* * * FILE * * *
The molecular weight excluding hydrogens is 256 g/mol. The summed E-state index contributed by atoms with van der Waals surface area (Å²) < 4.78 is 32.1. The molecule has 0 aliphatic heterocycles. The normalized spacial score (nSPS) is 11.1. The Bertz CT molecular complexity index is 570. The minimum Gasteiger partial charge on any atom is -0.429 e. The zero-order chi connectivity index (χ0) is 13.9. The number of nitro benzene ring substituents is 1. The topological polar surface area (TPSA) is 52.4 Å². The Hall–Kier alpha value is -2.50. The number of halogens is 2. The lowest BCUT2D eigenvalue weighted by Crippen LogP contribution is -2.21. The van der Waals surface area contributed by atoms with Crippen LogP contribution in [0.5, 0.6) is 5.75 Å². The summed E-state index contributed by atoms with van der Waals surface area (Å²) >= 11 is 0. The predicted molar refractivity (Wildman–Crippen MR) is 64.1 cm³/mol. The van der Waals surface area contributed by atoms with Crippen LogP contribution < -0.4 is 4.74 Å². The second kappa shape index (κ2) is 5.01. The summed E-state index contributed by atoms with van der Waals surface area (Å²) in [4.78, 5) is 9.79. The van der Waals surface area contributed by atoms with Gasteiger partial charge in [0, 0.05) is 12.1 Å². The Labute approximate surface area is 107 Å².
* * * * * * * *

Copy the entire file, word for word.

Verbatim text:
The molecular weight excluding hydrogens is 256 g/mol. The summed E-state index contributed by atoms with van der Waals surface area (Å²) < 4.78 is 32.1. The molecule has 0 aliphatic heterocycles. The normalized spacial score (nSPS) is 11.1. The Bertz CT molecular complexity index is 570. The minimum Gasteiger partial charge on any atom is -0.429 e. The zero-order chi connectivity index (χ0) is 13.9. The number of nitro benzene ring substituents is 1. The topological polar surface area (TPSA) is 52.4 Å². The Hall–Kier alpha value is -2.50. The number of halogens is 2. The lowest BCUT2D eigenvalue weighted by Crippen LogP contribution is -2.21. The van der Waals surface area contributed by atoms with Crippen LogP contribution in [0.5, 0.6) is 5.75 Å². The summed E-state index contributed by atoms with van der Waals surface area (Å²) >= 11 is 0. The predicted molar refractivity (Wildman–Crippen MR) is 64.1 cm³/mol. The van der Waals surface area contributed by atoms with Crippen LogP contribution < -0.4 is 4.74 Å². The second kappa shape index (κ2) is 5.01. The summed E-state index contributed by atoms with van der Waals surface area (Å²) in [4.78, 5) is 9.79. The van der Waals surface area contributed by atoms with Gasteiger partial charge in [0, 0.05) is 12.1 Å². The Labute approximate surface area is 107 Å².